The Italian Competition Authority (ICA) imposed a 3-million-euro ($3.2 million) fine on WhatsApp messaging service for allegedly forcing its users to share their personal data with its parent company Facebook, the agency said in a statement Friday.
All 28 European Union data protection authorities asked Whatsapp last year to stop sharing users' data with Facebook due to doubts over the validity of users' consent. The Italian agency said the application led users to believe they would not have been able to continue using the service unless they agreed to terms including sharing personal data.
Whatsapp did not immediately respond to an email asking for comment on the fine. The amount is lower than the maximum €5 million the agency could have levied.
On Thursday, the ICA concluded two investigations, launched in October 2016, into alleged infringements by WhatsApp; when the investigation was opened, at the same time as the EU request, a Whatsapp spokeswoman said the company was working with data protection authorities to address their questions, and was committed to respecting the law.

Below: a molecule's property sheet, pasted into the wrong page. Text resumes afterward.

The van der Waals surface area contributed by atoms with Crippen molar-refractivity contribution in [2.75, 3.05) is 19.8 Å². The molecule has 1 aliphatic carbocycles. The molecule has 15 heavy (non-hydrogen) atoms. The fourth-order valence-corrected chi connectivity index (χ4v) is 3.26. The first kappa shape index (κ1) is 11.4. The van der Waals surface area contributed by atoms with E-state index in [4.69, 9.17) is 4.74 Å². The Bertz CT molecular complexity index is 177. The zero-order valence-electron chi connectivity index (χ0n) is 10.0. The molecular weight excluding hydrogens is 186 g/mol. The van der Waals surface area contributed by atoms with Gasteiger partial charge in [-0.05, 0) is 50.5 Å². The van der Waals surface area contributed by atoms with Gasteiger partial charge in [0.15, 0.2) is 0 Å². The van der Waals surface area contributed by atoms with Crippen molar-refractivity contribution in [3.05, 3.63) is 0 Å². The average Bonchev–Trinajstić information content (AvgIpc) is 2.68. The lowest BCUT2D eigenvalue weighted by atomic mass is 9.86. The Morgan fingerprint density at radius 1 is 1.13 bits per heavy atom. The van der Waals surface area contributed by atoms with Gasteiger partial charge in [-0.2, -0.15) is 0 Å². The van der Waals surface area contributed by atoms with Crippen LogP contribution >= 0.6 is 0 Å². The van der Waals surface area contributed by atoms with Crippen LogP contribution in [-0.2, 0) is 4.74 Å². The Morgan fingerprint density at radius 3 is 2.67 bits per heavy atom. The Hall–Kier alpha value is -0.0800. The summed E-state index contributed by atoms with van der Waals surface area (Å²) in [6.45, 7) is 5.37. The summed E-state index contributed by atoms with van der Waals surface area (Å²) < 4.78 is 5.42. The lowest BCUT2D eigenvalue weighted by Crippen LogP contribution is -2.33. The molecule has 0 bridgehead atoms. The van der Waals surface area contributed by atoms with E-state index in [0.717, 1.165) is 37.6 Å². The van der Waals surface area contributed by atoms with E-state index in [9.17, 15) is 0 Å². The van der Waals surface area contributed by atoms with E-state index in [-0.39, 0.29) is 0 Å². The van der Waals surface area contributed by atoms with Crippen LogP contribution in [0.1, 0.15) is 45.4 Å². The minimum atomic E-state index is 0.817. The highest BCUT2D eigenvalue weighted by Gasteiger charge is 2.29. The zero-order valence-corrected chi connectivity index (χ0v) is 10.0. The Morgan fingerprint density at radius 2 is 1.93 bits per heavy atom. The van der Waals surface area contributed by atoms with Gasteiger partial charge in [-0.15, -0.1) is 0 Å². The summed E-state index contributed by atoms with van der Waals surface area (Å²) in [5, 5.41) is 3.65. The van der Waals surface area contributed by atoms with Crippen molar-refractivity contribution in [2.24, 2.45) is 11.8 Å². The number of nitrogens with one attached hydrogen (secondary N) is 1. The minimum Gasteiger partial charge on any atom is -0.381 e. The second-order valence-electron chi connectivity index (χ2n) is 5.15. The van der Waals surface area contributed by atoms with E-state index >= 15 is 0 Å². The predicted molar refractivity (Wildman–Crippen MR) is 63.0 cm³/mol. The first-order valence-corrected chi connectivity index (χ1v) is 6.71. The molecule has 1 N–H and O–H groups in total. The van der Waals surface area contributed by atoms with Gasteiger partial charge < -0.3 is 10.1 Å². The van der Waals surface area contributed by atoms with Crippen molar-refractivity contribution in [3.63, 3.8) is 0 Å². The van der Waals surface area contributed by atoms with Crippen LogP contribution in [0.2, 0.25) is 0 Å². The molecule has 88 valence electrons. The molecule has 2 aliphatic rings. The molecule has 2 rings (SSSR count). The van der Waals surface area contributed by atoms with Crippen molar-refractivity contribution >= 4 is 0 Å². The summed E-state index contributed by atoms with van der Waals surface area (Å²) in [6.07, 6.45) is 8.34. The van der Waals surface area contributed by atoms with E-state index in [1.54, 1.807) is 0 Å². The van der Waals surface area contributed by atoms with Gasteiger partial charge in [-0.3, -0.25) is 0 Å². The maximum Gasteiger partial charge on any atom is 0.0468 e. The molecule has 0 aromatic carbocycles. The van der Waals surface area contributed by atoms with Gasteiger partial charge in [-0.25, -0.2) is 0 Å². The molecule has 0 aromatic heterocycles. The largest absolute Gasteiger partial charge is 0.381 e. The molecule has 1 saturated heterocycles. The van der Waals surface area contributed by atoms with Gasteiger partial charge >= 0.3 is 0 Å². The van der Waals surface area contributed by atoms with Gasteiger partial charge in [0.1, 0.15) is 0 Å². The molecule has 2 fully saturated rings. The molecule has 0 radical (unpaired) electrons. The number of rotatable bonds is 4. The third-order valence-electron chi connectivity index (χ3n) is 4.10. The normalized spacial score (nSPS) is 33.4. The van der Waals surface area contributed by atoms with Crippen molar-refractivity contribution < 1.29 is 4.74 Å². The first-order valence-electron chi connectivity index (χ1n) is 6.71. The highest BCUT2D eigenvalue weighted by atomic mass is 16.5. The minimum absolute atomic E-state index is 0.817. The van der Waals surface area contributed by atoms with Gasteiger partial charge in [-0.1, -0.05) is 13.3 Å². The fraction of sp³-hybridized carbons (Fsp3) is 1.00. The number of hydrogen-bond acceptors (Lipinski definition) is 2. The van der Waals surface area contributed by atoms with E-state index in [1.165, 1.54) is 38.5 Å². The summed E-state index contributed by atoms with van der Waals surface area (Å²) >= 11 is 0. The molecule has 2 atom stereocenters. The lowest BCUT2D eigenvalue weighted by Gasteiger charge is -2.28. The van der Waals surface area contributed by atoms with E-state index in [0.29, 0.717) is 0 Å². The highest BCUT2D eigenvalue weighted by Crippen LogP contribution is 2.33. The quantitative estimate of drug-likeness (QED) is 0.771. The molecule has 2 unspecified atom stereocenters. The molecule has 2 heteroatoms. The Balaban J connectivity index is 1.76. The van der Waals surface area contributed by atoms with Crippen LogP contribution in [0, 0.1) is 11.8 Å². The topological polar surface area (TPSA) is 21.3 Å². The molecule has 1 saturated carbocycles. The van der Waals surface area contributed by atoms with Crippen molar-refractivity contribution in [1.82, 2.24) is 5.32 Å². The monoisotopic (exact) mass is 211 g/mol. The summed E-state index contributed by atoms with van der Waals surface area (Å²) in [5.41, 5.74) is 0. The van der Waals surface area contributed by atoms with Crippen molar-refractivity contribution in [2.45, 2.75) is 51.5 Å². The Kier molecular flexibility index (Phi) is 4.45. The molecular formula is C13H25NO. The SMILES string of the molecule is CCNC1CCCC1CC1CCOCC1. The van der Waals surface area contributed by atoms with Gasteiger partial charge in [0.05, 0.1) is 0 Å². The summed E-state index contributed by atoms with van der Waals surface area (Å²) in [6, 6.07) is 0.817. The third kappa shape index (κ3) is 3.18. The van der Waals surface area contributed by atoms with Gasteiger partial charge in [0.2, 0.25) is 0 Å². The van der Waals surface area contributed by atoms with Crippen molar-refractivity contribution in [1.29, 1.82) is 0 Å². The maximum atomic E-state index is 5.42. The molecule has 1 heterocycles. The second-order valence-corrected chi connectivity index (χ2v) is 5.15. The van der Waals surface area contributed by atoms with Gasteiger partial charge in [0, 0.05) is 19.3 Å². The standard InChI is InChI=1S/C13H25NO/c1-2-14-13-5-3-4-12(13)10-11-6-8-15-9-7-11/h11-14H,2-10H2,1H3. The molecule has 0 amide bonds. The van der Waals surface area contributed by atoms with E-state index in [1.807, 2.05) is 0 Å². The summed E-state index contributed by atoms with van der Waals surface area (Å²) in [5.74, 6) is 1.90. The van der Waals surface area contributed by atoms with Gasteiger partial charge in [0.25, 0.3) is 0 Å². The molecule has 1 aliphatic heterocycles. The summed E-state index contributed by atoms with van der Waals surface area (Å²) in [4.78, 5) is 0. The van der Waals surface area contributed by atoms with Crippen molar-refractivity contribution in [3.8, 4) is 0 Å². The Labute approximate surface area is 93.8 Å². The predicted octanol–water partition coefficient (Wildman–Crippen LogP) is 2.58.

The Italian watchdog said other aspects of the hugely popular WhatsApp were unfair, such as the unexplained interruptions to service and only the provider being able to stop the agreement.
The German authorities banned Facebook from collecting information on its WhatsApp users in the country after it was found to have breached data protection laws.
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